Khadija stabbing case: Prosecution failed to prove guilt of accused: LHC

Staff Reporter

Lahore

The detailed judgement behind a controversial Lahore High Court decision to acquit the son of a prominent lawyer accused of mercilessly stabbing a classmate 23 times was issued late Thursday afternoon, with the judge ruling that the prosecution had failed to prove guilt beyond reasonable doubt. In his detailed judgement in what has become known as the Khadija Siddiqui case, Justice Sardar Ahmed Naeem overturned the earlier conviction of Shah Hussain — who allegedly attacked Khadija for spurning his advances — as he was ‘forced to disbelieve the injured prosecution witnesses’.
He also conceded that this was not an ordinary stance to take as ‘the injured witness is not normally disbelieved’. The circumstances compelling the judge’s disbelief — according to Justice Naeem — were that the attack took place on a thoroughfare in broad daylight but ‘no independent witness was cited by the prosecution’; that the star witness had denied suggestions that it was a ‘high-profile’ case, but acknowledged that Tahmina Durani exercised her influence at a later stage and that the investigating officer also said it was a ‘high-profile’ case.
He also stated that Khadija Siddiqi, the victim and ‘injured eyewitness’, had ‘not described the true/complete tale’; and that the attack ‘may have taken place, but not in the manner as described by the eye/injured witnesses’. Justice Naeem also ruled that he believed that, after the attack, Khadija ‘was in her senses, well oriented in time and space’ and so the registration of the first information report (FIR) of the case ‘against an unknown accused in her presence is a question mark’.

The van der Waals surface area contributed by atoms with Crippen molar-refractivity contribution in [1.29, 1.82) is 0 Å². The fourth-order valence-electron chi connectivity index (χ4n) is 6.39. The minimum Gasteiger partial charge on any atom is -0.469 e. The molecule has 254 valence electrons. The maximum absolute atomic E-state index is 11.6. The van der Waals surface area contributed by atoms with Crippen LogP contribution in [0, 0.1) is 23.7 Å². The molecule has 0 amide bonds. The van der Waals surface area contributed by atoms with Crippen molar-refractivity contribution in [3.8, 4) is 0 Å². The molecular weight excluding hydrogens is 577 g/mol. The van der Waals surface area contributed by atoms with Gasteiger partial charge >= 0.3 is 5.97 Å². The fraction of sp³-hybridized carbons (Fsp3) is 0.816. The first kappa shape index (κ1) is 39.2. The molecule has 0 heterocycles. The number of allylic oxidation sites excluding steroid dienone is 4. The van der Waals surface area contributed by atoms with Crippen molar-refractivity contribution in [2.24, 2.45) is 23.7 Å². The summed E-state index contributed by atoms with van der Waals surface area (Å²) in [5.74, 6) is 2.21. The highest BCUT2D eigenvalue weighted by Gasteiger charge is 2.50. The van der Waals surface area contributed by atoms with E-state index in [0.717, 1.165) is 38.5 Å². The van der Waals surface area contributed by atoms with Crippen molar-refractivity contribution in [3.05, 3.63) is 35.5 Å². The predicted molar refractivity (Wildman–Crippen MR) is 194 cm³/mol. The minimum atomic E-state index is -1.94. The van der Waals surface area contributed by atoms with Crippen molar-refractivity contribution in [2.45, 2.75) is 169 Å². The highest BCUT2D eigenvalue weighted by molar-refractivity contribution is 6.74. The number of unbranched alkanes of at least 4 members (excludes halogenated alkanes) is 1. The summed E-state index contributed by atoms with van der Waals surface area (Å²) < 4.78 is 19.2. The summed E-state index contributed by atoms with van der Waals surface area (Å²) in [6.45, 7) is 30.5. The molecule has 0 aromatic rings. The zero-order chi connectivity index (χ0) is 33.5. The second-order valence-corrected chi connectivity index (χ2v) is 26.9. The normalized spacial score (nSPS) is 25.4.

‘Evidence of eye/injured witnesses, thus, could not be relied upon with any amount of confidence,’ he stated. ‘This aspect of these witnesses had escaped the notice of both the courts below [the two courts which had heard the case earlier] resulting in miscarriage of justice,’ he ruled before overturning the conviction and ordering that the accused, Shah Hussain, be released forthwith.
Elsewhere, the judge also questioned the late recovery of the knife allegedly used by the attacker — it was taken into possession after five months of the attack — and why it was not blood stained when it was recovered. He also questioned a discrepancy in the color of the helmet worn by the attacker as described by prosecution witnesses. He also questioned why Khadija had deposed that Hussain harassed her when she ‘wrote a letter of four pages […] proposing him for marriage’ and had ‘never complained against the petitioner for any misconduct or harassment’ and then ruled that he could not believe her as ‘the motive set up by the prosecution comes to the ground’.
He also ‘observed’ at one point that ‘mere presence of injuries would not stamp out that he [the witness] is a truthful witness’ and that ‘it is not a universal rule that each and every word coming from the mouth of the injured person is truth’.
From the judge’s observations, there were also reasons to believe that the investigating officer may have spoilt the case by failing to secure evidence like the victim’s bloodstained clothes and the car upholstery, which might have carried bloodstains (evidence of the attack).
The judge also made much of the fact that Khadija did not immediately name her attacker in the FIR, noting that she had simply stated to the medical officer who first examined her that ‘a boy’ attacked her. Justice Naeem also refused to believe that she may not have been in a condition to record the FIR promptly on the grounds that she had correctly answered ‘many medical questions including name, place, time and person’ when she was first examined after the attack.

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